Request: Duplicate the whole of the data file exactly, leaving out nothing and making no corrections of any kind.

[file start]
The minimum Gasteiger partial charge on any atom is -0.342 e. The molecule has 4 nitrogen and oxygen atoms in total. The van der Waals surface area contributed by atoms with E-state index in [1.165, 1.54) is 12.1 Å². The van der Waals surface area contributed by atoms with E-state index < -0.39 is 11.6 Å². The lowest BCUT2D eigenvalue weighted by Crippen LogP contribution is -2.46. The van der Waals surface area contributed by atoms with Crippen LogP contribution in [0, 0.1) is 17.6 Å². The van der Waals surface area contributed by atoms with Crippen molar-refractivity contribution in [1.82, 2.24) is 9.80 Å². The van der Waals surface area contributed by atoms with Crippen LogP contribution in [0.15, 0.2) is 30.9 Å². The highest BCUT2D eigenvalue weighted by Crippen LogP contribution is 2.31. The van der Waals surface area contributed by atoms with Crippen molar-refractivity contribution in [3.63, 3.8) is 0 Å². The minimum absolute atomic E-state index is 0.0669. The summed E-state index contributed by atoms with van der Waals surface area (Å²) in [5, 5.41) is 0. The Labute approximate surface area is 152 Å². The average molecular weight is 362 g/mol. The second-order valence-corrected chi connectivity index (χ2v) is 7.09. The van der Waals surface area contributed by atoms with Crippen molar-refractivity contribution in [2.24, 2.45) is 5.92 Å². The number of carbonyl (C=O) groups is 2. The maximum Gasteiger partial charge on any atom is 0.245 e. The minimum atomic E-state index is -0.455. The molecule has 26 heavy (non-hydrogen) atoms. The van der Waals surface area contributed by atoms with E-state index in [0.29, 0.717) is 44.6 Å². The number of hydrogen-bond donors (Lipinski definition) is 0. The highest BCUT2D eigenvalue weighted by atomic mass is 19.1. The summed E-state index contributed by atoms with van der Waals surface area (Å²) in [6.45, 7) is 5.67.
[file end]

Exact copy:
The minimum Gasteiger partial charge on any atom is -0.342 e. The molecule has 4 nitrogen and oxygen atoms in total. The van der Waals surface area contributed by atoms with E-state index in [1.165, 1.54) is 12.1 Å². The van der Waals surface area contributed by atoms with E-state index < -0.39 is 11.6 Å². The lowest BCUT2D eigenvalue weighted by Crippen LogP contribution is -2.46. The van der Waals surface area contributed by atoms with Crippen LogP contribution in [0, 0.1) is 17.6 Å². The van der Waals surface area contributed by atoms with Crippen molar-refractivity contribution in [1.82, 2.24) is 9.80 Å². The van der Waals surface area contributed by atoms with Crippen LogP contribution in [0.15, 0.2) is 30.9 Å². The highest BCUT2D eigenvalue weighted by Crippen LogP contribution is 2.31. The van der Waals surface area contributed by atoms with Crippen molar-refractivity contribution in [3.63, 3.8) is 0 Å². The minimum absolute atomic E-state index is 0.0669. The summed E-state index contributed by atoms with van der Waals surface area (Å²) in [5, 5.41) is 0. The Labute approximate surface area is 152 Å². The average molecular weight is 362 g/mol. The second-order valence-corrected chi connectivity index (χ2v) is 7.09. The van der Waals surface area contributed by atoms with Crippen molar-refractivity contribution in [2.24, 2.45) is 5.92 Å². The number of carbonyl (C=O) groups is 2. The maximum Gasteiger partial charge on any atom is 0.245 e. The minimum atomic E-state index is -0.455. The molecule has 26 heavy (non-hydrogen) atoms. The van der Waals surface area contributed by atoms with E-state index in [0.29, 0.717) is 44.6 Å². The number of hydrogen-bond donors (Lipinski definition) is 0. The highest BCUT2D eigenvalue weighted by atomic mass is 19.1. The summed E-state index contributed by atoms with van der Waals surface area (Å²) in [6.45, 7) is 5.67.